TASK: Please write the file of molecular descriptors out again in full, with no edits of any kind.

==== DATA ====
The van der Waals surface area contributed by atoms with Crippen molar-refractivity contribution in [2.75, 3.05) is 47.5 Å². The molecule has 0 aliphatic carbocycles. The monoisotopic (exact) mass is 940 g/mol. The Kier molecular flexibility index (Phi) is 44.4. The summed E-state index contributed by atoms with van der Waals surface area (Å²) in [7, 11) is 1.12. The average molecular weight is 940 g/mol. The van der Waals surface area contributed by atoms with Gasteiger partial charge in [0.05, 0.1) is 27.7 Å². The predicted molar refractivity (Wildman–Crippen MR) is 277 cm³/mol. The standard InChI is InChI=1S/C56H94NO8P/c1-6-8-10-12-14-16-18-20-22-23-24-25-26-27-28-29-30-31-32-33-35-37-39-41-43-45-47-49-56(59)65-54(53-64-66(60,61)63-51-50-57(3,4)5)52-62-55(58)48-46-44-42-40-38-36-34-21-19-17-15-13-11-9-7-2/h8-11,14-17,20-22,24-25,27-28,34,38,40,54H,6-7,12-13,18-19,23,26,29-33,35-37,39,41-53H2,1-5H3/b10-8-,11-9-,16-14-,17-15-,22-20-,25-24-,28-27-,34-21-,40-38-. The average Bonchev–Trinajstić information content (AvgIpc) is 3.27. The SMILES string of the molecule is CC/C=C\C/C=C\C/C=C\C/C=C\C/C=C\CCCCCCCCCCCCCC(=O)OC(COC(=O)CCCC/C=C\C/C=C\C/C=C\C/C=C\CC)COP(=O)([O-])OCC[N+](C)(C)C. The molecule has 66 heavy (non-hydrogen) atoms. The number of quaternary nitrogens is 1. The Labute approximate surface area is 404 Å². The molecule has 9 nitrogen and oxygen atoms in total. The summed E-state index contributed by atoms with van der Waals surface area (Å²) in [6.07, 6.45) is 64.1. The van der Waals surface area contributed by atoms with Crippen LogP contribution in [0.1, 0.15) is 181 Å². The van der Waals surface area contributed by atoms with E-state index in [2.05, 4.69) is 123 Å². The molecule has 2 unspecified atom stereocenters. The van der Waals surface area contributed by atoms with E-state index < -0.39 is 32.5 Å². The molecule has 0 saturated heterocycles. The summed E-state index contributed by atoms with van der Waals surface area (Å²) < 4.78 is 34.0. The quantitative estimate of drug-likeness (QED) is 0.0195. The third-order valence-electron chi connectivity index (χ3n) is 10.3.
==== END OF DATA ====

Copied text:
The van der Waals surface area contributed by atoms with Crippen molar-refractivity contribution in [2.75, 3.05) is 47.5 Å². The molecule has 0 aliphatic carbocycles. The monoisotopic (exact) mass is 940 g/mol. The Kier molecular flexibility index (Phi) is 44.4. The summed E-state index contributed by atoms with van der Waals surface area (Å²) in [7, 11) is 1.12. The average molecular weight is 940 g/mol. The van der Waals surface area contributed by atoms with Gasteiger partial charge in [0.05, 0.1) is 27.7 Å². The predicted molar refractivity (Wildman–Crippen MR) is 277 cm³/mol. The standard InChI is InChI=1S/C56H94NO8P/c1-6-8-10-12-14-16-18-20-22-23-24-25-26-27-28-29-30-31-32-33-35-37-39-41-43-45-47-49-56(59)65-54(53-64-66(60,61)63-51-50-57(3,4)5)52-62-55(58)48-46-44-42-40-38-36-34-21-19-17-15-13-11-9-7-2/h8-11,14-17,20-22,24-25,27-28,34,38,40,54H,6-7,12-13,18-19,23,26,29-33,35-37,39,41-53H2,1-5H3/b10-8-,11-9-,16-14-,17-15-,22-20-,25-24-,28-27-,34-21-,40-38-. The average Bonchev–Trinajstić information content (AvgIpc) is 3.27. The SMILES string of the molecule is CC/C=C\C/C=C\C/C=C\C/C=C\C/C=C\CCCCCCCCCCCCCC(=O)OC(COC(=O)CCCC/C=C\C/C=C\C/C=C\C/C=C\CC)COP(=O)([O-])OCC[N+](C)(C)C. The molecule has 66 heavy (non-hydrogen) atoms. The number of quaternary nitrogens is 1. The Labute approximate surface area is 404 Å². The molecule has 9 nitrogen and oxygen atoms in total. The summed E-state index contributed by atoms with van der Waals surface area (Å²) in [6.07, 6.45) is 64.1. The van der Waals surface area contributed by atoms with Crippen LogP contribution in [0.1, 0.15) is 181 Å². The van der Waals surface area contributed by atoms with E-state index in [2.05, 4.69) is 123 Å². The molecule has 2 unspecified atom stereocenters. The van der Waals surface area contributed by atoms with E-state index < -0.39 is 32.5 Å². The molecule has 0 saturated heterocycles. The summed E-state index contributed by atoms with van der Waals surface area (Å²) < 4.78 is 34.0. The quantitative estimate of drug-likeness (QED) is 0.0195. The third-order valence-electron chi connectivity index (χ3n) is 10.3.